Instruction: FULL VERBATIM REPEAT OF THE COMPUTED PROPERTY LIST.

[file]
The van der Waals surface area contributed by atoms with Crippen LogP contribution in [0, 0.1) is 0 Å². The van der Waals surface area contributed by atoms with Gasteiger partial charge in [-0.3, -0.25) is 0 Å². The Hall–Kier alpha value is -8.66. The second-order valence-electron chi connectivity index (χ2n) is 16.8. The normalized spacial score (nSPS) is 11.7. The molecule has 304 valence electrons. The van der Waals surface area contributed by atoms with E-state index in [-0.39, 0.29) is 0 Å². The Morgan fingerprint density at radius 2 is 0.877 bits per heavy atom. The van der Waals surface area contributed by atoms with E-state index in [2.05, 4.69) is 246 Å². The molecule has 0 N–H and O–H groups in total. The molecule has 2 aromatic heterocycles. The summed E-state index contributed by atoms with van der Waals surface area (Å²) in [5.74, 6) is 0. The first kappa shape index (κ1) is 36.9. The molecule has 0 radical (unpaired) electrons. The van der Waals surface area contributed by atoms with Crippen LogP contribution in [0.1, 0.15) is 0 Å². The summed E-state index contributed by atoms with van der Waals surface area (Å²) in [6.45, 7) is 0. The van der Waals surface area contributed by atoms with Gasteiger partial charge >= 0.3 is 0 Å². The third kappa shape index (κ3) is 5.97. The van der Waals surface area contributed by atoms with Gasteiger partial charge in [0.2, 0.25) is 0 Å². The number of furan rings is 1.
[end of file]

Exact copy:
The van der Waals surface area contributed by atoms with Crippen LogP contribution in [0, 0.1) is 0 Å². The van der Waals surface area contributed by atoms with Gasteiger partial charge in [-0.3, -0.25) is 0 Å². The Hall–Kier alpha value is -8.66. The second-order valence-electron chi connectivity index (χ2n) is 16.8. The normalized spacial score (nSPS) is 11.7. The molecule has 304 valence electrons. The van der Waals surface area contributed by atoms with E-state index in [-0.39, 0.29) is 0 Å². The Morgan fingerprint density at radius 2 is 0.877 bits per heavy atom. The van der Waals surface area contributed by atoms with E-state index in [2.05, 4.69) is 246 Å². The molecule has 0 N–H and O–H groups in total. The molecule has 2 aromatic heterocycles. The summed E-state index contributed by atoms with van der Waals surface area (Å²) in [5.74, 6) is 0. The first kappa shape index (κ1) is 36.9. The molecule has 0 radical (unpaired) electrons. The van der Waals surface area contributed by atoms with Crippen LogP contribution in [0.1, 0.15) is 0 Å². The summed E-state index contributed by atoms with van der Waals surface area (Å²) in [6.45, 7) is 0. The van der Waals surface area contributed by atoms with Gasteiger partial charge >= 0.3 is 0 Å². The third kappa shape index (κ3) is 5.97. The van der Waals surface area contributed by atoms with Gasteiger partial charge in [0.2, 0.25) is 0 Å². The number of furan rings is 1.